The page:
The old man had been an actor all his life and that was a rare thing. What was rare was that he'd never done anything else. He’d never sold shoes, never waited tables while he was “at liberty,” never driven a cab.
Unlike some of his pals he hadn't hung around New York waiting for a big part; never waited to be 'discovered' by some critic or producer who would pick him out of the crowd as Broadway’s newest star. He simply went wherever the work was.
As a young man he was told it wasn't clever career management to leave the center of the theatrical world and go careening around the sticks with some wandering repertory company. Why not pick up some cash waiting tables and bet on the big break?
He'd think about that for a moment and say, “Given the chance I'd rather just go acting.” And that’s what he did, moving across the country to wherever there was work for a journeyman performer with a decent wardrobe and the knack for learning his part quickly.
When acting jobs weren't available he’d direct. He’d go wherever there was a little theatre, community group, or church pageant that needed to be put in order. He taught acting at a museum theatre school, and acted in radio soap operas. But whatever he did he was always a creature of the theatre, a man for whom the practice of his craft was more important than the conditions under which he practiced it, or the fame of the place he did his work.
He lived in a Volkswagen van in the parking lot of a Texas theatre one boiling hot summer because he wanted, he needed, to “go acting.”
As the years rolled by and the casting calls became less frequent he had pretty much decided that he was no longer “at liberty” but simply retired. And that was why, the Christmas season of his seventy-second year, he took a job as a department store Santa Claus. It was another chance to go acting.
He was glad of the work but now the old actor had a problem. He’d been doing a favor for a lady friend and the new job would mean he’d have to stop doing that favor.
The lady had a son, a rising star in the banking business. A nice enough ‘kid,’ as the old actor always called him, but as articulate as a barrel of hair when facing any group greater than one. The actor had volunteered to be the kid’s speech coach and over the weeks a polite distance between the two grew into the closeness of mutual affection.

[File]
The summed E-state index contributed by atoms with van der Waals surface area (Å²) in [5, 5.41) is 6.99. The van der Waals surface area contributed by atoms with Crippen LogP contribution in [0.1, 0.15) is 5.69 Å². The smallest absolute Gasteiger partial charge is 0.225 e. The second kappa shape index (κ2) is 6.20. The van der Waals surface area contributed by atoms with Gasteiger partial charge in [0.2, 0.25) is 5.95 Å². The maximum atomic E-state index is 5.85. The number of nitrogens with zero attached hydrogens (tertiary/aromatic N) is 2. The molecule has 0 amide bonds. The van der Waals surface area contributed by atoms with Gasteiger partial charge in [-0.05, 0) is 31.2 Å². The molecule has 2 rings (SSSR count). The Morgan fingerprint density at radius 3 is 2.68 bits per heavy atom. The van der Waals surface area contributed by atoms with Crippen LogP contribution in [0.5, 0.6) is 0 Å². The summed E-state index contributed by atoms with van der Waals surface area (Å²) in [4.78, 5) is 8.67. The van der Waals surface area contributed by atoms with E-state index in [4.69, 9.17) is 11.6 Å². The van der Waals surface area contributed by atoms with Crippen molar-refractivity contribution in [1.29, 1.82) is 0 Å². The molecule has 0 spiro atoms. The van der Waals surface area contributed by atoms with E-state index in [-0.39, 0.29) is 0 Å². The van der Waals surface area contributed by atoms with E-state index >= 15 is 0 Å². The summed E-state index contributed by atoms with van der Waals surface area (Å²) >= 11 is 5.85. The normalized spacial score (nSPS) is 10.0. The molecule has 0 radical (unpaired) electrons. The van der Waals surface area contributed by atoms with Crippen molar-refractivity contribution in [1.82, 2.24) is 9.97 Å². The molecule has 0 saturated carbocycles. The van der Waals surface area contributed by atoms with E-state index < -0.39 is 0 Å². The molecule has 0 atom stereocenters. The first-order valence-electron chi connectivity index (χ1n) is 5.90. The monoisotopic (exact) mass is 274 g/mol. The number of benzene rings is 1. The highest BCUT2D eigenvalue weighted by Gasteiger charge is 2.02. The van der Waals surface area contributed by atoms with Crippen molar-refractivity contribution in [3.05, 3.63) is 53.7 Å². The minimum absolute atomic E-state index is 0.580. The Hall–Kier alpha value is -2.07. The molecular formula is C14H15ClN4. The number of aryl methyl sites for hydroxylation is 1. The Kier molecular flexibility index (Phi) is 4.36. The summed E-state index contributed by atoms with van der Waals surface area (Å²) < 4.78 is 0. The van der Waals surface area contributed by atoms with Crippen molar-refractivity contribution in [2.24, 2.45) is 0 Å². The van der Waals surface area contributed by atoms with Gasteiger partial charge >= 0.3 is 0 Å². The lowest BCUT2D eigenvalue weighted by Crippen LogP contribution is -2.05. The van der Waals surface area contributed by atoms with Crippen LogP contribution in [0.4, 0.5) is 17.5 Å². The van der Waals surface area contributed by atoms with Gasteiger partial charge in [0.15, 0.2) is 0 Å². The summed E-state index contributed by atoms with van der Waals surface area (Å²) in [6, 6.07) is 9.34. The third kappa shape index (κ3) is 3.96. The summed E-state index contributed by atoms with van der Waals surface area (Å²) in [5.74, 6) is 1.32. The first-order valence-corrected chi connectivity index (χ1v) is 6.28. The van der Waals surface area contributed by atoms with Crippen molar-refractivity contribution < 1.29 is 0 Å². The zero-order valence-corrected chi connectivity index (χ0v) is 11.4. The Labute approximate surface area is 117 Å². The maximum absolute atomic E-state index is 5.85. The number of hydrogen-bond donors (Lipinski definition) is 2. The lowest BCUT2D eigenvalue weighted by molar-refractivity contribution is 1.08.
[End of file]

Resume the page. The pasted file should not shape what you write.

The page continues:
The young man was sad to think the actor’s new job would interrupt their sessions together, but he was happy for the old man. The job was a nice Christmas present.
“So what’s the part, Coach?”
“It’s a character part. I’m going to do Santa Claus at Bulloch’s department store.”
The kid was well and truly knocked down by this. He was embarrassed for the old actor; at his taking what seemed like a humiliating end-of-the-road job.
“How can you do that?” he asked. “You’ve spent your entire life as an actor, you’ve never driven a cab or waited on tables, or sold socks ...and now you’re going to play Santa in a department store?”
“Ah, kid, it’s a pretty good job. Costume and makeup are provided and I get a private green room. Think of that! Besides, there are no lines to learn, I’m only on for about a half-hour at a time and I get one free meal a day in the employee cafeteria. Best of all, I’m making better than Equity minimum.”
“Well, I think it’s humiliating,” said the kid, who didn’t realize until that moment how much he loved the old man.
“It’s humiliating to think that someone like you who’s worked in the theatre with some of our finest actors has to play a department store Santa. Good Lord! Imagine stuffing a pillow in your costume, wearing those awful fake patent leather boots, the phony beard and ...and...that ridiculous red suit! How can you do that?”
The old actor thought about this for a while, just a little hurt that the kid was raining on his parade.
“You know, I want to give you a little advice. There’s a lesson to be learned here that’ll do you more good in the long run than anything I can teach you about speaking in some bank board room. It’s advice about life, and it’s just as good for bankers as it is for actors. It's all about what you call that ridiculous red suit."
The old actor leaned into the young man until they were practically nose to nose and in a sotto voce growl said…
“Listen, kid, if you want to play Santa Claus, you gotta wear the red suit.”
My father died two years after the Santa Claus gig, his last chance to go acting. The young man is the vice president of a southern California bank.
Originally published in The desert Leaf